The suspect, Eddie Ray Routh, 27, has been charged with two counts of murder and one count of capital murder in connection with the shootings of Kyle, 38, and his friend Chad Littlefield, 35, killed two years ago when the trio went to a firing range for target practice.

Routh appeared in court Thursday for the first day of jury selection looking nothing like the mug shot taken when he was arrested soon after the shootings. The former Marine had shaved his shaggy brown hair and appeared to have gained some weight. He wore glasses, a blue blazer and oxford shirt and appeared calm as he chatted with his attorneys in front of prospective jurors.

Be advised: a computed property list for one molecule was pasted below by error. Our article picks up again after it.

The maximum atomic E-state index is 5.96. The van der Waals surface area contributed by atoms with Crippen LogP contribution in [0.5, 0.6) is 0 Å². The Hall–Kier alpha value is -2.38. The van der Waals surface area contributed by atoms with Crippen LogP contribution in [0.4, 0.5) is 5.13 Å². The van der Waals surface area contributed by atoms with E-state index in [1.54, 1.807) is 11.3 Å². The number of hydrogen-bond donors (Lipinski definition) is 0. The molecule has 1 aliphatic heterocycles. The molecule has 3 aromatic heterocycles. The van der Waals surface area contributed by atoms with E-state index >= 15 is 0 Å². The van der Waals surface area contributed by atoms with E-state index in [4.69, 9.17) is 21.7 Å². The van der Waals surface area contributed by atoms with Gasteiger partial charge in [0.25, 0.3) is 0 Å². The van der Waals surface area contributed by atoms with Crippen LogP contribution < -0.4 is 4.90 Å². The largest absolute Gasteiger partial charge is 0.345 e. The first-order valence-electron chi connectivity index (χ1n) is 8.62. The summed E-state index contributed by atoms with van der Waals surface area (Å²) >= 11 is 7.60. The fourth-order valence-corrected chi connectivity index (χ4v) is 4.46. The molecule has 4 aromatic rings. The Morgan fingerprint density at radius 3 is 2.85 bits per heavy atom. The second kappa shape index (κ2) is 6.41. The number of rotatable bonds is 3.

Courthouse security had been stepped up for the high-profile trial. Potential jurors had to leave cellphones and bags in their cars, pass through two metal detectors and police dogs. More than a dozen members of law enforcement stood in and outside the courtroom.

A bomb threat against the courthouse was called in to the local newspaper Jan. 26. The sheriff's office is still investigating, according to Chief Deputy Jason Upshaw, among first responders at the scene of the shooting Feb. 2, 2013.

State troopers temporarily closed a stretch of the main highway through town Thursday morning when sheriff’s deputies escorted Routh to court from the nearby county jail, where he has been held on $3-million bail, Upshaw said.

Kyle became legendary for his prowess as a sniper during his four tours in Iraq, stoked by the “American Sniper” autobiography published after his return. The book was turned into an Oscar-nominated movie directed by Clint Eastwood and starring Bradley Cooper. The film is still in theaters, where it became a sleeper hit across the heartland, particularly in Texas.